Your Guide To Summer Concerts: 4 Rules You Need To Know

Recently, I was jamming out like the fan girl I am at the Walk the Moon concert. My roommate had scored us some tickets early on, and we made all the necessary precautions to get there in a reasonable fashion. We called for an Uber so we wouldn’t have to deal with parking, we got there over an hour early so we could get decent spots to see the stage and we got pretty friendly with those in the line around us. (We wanted to develop a relationship with the other awesome people who bothered to get there early.) While we did have an awesome time, it was not without some bumps in the road.

There are a few things that really irk me about people’s behaviors at concerts. Like, for example, if you’re late, you should just understand that you probably will not have the best place in the crowd to see the stage. This should be understood and accepted. If you know you can’t get off work until 7 p.m. and the concert starts at 7 p.m., you should safely assume that people have already been there for hours. With that being said – elbowing, pushing and jabbing your way up to the front of the stage is simply rude and unacceptable. You were late, you shouldn’t punish anyone else for your bad timing except yourself. I’ve been standing in this spot since I got here, at the reasonable time, and now I have to stare at the back of your head for the last three songs of the set. Welcome to Asshole City, you’re the mayor.

If that’s not bad enough, don’t be those people that stand dead center, dressed to the nines, and don’t know a single word. At the Walk the Moon concert, there were girls everywhere in backless dresses, beat up sneaks and face paint. Lots and lots of face paint. They, however, only knew the one radio hit song the entire show. They didn’t know the opening band, either, so I couldn’t give them any excuses. Instead, they stood blocking the stage of our favorite band just standing around drinking water because they weren’t old enough for the Anna Sun moonshine. If you aren’t really a fan, you shouldn’t get the best seats in the house. You should respect the fact that you aren’t really a fan, take a side seat, and have all the fun you would have had standing dead center. Trust me, you don’t have enough followers on Instagram/Tumblr to make those second class photos you took somewhat worth it.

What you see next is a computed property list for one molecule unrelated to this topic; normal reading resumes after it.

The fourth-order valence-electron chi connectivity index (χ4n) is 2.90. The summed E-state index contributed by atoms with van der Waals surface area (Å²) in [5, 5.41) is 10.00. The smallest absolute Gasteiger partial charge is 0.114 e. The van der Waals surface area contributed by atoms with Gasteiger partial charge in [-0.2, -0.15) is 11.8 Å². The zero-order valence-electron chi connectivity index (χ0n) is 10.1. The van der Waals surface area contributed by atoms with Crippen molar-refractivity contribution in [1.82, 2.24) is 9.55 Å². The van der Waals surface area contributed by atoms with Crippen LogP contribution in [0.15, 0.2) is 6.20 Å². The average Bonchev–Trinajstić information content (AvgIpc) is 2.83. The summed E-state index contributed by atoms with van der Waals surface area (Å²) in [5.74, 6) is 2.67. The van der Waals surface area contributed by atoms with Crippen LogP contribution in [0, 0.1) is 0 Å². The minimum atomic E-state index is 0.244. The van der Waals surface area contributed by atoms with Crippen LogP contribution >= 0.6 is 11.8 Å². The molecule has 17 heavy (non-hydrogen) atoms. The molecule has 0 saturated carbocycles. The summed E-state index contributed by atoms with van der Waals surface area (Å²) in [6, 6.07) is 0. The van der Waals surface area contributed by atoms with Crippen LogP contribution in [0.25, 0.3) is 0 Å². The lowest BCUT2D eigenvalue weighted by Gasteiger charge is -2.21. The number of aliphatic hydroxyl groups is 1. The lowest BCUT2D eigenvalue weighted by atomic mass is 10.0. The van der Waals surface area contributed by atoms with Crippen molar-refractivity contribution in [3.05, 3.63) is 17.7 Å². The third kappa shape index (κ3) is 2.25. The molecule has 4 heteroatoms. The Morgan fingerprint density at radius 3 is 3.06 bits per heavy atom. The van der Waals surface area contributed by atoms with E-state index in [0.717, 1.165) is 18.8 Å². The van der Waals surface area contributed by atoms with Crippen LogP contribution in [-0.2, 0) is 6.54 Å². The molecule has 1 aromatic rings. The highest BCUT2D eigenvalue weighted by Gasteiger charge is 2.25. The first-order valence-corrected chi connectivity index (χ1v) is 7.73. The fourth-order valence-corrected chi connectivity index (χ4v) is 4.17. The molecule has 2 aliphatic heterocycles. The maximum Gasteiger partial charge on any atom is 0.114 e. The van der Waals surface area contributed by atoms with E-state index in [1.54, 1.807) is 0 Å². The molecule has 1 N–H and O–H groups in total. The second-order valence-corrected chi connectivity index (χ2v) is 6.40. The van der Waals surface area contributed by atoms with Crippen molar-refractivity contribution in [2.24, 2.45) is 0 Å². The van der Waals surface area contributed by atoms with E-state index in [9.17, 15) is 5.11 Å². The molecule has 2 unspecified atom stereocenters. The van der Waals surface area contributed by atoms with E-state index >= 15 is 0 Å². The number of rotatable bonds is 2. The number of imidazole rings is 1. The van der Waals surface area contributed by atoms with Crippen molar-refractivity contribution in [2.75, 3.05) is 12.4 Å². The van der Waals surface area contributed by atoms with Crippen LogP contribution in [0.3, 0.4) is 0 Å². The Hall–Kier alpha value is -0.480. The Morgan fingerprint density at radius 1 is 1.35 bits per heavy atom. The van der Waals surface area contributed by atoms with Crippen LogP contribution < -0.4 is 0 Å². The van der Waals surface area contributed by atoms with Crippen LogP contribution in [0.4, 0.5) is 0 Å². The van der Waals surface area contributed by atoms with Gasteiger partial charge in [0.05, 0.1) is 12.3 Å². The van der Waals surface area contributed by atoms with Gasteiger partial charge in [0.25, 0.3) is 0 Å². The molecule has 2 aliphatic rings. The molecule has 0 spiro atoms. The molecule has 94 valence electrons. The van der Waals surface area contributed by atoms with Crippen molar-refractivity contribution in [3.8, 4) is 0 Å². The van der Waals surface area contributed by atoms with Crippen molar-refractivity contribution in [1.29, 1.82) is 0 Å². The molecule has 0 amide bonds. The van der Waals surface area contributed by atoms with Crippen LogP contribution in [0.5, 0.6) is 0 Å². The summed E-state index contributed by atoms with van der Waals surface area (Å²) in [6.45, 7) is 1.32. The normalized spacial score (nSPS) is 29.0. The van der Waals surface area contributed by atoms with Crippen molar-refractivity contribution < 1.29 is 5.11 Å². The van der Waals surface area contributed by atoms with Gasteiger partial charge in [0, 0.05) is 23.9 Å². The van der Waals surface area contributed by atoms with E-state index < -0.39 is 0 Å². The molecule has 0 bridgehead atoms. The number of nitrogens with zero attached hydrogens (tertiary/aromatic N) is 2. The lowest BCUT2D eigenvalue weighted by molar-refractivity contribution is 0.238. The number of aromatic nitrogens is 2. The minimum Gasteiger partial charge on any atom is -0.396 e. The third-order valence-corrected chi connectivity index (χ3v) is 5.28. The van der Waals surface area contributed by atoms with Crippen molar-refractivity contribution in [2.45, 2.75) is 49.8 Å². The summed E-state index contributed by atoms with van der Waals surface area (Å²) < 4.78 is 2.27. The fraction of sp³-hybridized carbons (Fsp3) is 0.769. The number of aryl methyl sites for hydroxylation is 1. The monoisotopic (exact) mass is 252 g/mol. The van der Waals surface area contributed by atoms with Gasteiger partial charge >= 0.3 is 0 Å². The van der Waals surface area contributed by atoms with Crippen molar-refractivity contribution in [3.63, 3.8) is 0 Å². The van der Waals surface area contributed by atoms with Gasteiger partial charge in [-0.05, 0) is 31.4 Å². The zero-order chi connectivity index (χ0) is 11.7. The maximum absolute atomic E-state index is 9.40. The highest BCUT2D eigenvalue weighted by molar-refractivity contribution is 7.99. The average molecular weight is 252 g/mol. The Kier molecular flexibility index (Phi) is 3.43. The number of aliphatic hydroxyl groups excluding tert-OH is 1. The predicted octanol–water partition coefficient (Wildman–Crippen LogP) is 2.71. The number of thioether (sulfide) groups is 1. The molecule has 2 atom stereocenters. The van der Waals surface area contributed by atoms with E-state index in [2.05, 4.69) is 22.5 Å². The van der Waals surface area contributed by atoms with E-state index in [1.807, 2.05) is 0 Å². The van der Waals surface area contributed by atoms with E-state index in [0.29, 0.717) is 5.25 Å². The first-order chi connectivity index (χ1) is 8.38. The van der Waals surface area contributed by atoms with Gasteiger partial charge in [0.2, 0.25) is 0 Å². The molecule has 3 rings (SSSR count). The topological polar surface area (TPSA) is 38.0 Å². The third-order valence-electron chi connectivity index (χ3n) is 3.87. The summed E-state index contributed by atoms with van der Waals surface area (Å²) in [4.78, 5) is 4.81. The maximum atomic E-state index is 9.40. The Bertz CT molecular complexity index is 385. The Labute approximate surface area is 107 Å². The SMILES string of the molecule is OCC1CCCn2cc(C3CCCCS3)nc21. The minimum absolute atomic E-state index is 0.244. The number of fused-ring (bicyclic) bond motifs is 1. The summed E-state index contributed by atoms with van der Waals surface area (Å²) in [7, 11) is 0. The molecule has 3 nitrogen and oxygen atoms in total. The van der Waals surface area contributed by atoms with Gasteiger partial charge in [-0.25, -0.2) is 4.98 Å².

Perhaps my least favorite of all the annoyances I have would be the girls who don’t even take pictures of the stage…they just take pictures of themselves. What’s the point of the entire show then? You could have been at any show and taken the same pictures. You could have been at home and taken those pictures! If you’re going to SnapChat your drunk bestie and not even bother to genuinely listen to the music or watch the stage, you should have gotten drunk in your mom’s basement (we all know you’re underage, it’s no secret) and stayed out of my way.

If you’re not of age, too drunk, or too annoying to respect the unspoken rules of concerts and festivals, you really shouldn’t go at all. You can safely assume that there are genuine fans in the audience who are glaring down upon you but won’t say anything in order to not kill the vibes of the other genuine fans. More importantly, they won’t say anything so the professional videographer doesn’t pick up the insults they’ll throw at you. Follow these rules and I promise you everyone will have a good time.

Featured image via Sascha Hormel on Pexels


  1. Super excited for Wayhome this year!! Coming from a huge music junkie, nothing is more annoying than all the people on snapchat watching the show drunkenly through their screens instead of actually taking in the atmosphere! I understanding wanting a few photos for memories, but put down your phones every now and then – they should cut the cell reception and make people actually talk to one another! great read


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